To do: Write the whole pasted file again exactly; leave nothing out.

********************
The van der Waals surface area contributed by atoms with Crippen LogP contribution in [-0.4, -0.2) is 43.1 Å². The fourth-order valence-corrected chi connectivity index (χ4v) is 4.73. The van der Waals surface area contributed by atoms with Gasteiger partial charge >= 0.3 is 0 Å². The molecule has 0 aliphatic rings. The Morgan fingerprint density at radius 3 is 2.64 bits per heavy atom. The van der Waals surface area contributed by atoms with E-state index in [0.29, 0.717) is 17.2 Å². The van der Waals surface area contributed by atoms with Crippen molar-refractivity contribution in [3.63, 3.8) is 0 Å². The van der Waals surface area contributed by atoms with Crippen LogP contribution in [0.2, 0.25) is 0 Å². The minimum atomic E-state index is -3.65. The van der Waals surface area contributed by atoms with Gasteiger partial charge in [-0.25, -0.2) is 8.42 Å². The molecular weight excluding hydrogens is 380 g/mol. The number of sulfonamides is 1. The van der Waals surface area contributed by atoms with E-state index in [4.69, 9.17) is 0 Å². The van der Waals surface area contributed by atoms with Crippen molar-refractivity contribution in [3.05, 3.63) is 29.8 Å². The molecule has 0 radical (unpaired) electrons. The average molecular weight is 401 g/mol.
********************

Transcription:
The van der Waals surface area contributed by atoms with Crippen LogP contribution in [-0.4, -0.2) is 43.1 Å². The fourth-order valence-corrected chi connectivity index (χ4v) is 4.73. The van der Waals surface area contributed by atoms with Gasteiger partial charge >= 0.3 is 0 Å². The molecule has 0 aliphatic rings. The Morgan fingerprint density at radius 3 is 2.64 bits per heavy atom. The van der Waals surface area contributed by atoms with E-state index in [0.29, 0.717) is 17.2 Å². The van der Waals surface area contributed by atoms with Crippen molar-refractivity contribution in [3.63, 3.8) is 0 Å². The van der Waals surface area contributed by atoms with Crippen LogP contribution in [0.2, 0.25) is 0 Å². The minimum atomic E-state index is -3.65. The van der Waals surface area contributed by atoms with Gasteiger partial charge in [-0.25, -0.2) is 8.42 Å². The molecular weight excluding hydrogens is 380 g/mol. The number of sulfonamides is 1. The van der Waals surface area contributed by atoms with E-state index in [4.69, 9.17) is 0 Å². The van der Waals surface area contributed by atoms with Crippen molar-refractivity contribution in [3.05, 3.63) is 29.8 Å². The molecule has 0 radical (unpaired) electrons. The average molecular weight is 401 g/mol.